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Forgotten hero of 1953 Princess Victoria disaster died trying to save others

By Allan Preston

Published 29/01/2016

Len White as a young officer
Len White as a young officer
Len White with wife Vera
Susan and Fred Crampton
The Princess Victoria
Survivors get off lifeboats

The courageous story of a forgotten hero from the Princess Victoria disaster has been revealed more than 60 years after his death.

A total of 133 lives were lost in the tragedy, which at the time was the UK's worst peacetime disaster at sea.

It happened after a ferry crossing from Stranraer to Larne sank after being battered by monstrous waves in the North Channel.

Now it has emerged that Len White, the ship's second officer, who lived in Ballygally with his family, sacrificed his life while trying to put women and children on a lifeboat.

On the morning of January 31, 1953, the Princess Victoria set off at 7.45am despite warnings of gale force winds.

When conditions at sea grew unbearable and it became clear the ferry would sink, Mr White was placed in charge of getting women and children to safety.

As he lowered a lifeboat, he was swept to his death when a huge wave dashed the small vessel back against the Princess Victoria's hull.

Mr White, a war veteran originally from Portsmouth, settled his family in Ballygally near Larne after the war to work in the Merchant Navy.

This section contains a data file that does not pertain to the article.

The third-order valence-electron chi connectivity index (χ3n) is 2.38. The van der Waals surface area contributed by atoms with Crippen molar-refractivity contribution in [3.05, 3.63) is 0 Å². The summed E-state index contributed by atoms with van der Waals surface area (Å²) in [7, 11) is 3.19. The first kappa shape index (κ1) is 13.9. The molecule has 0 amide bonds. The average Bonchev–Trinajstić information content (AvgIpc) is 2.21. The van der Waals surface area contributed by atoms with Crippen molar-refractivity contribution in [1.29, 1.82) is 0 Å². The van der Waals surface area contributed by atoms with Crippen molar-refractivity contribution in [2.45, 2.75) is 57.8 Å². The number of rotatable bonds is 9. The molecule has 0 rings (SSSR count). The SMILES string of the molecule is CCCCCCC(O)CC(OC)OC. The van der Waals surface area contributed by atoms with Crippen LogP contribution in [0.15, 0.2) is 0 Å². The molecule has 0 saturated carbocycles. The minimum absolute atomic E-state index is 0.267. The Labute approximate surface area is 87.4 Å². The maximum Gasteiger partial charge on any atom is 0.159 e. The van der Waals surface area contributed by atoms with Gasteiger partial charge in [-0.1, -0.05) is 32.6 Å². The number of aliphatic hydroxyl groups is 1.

He normally served on the HMS Margaret, but he volunteered as relief on the Princess Victoria that day because another officer was unable to sail.

His body was later recovered by the crew of the Sir Samuel Kelly lifeboat, which was based in Donaghadee.

Only 33 passengers and crew survived the terrible disaster. The loss of so many lives sent shockwaves through Northern Ireland.

Mr White's daughter Susan Crampton was nine years old on the day of the tragedy. "After all these years, I remember him as a quiet man and a loving father who seemed happiest when he had his family around him," she said.

"I can remember the bewilderment I felt as a nine-year-old and the impossibility of receiving satisfactory answers to my questions.

"My mother was very brave and she worked hard to restore a normal family life, but we all missed him terribly." Susan's husband Fred, who also grew up on the Ballygally coast, remembers hearing when news of the maritime disaster broke.

"I would have been 13 on the day of the tragedy, so I remember him very well," he said.

"(He was) not a very tall man, smoked a pipe, very family-orientated. He loved that area - he loved the Antrim coast.

"I looked out from the window straight at the sea. I remember going down to the shop and it was an awful job even walking home because of the terrible gales."

Fred recalled how, when the devastating news came through, the community rallied around the family. "Sue's mum and her sister had great support from everyone in the locality," he said. "But it wasn't just them, there was so many people in the locality who lost that weekend."

Hoping more people will hear about her father's story, Susan has released a family photograph album and biography of Len.

She is also supporting the Sir Samuel Kelly lifeboat restoration project in Donaghadee, which aims to create a lasting memorial in the seaside town to those who lost their lives in the tragedy.

Belfast Telegraph

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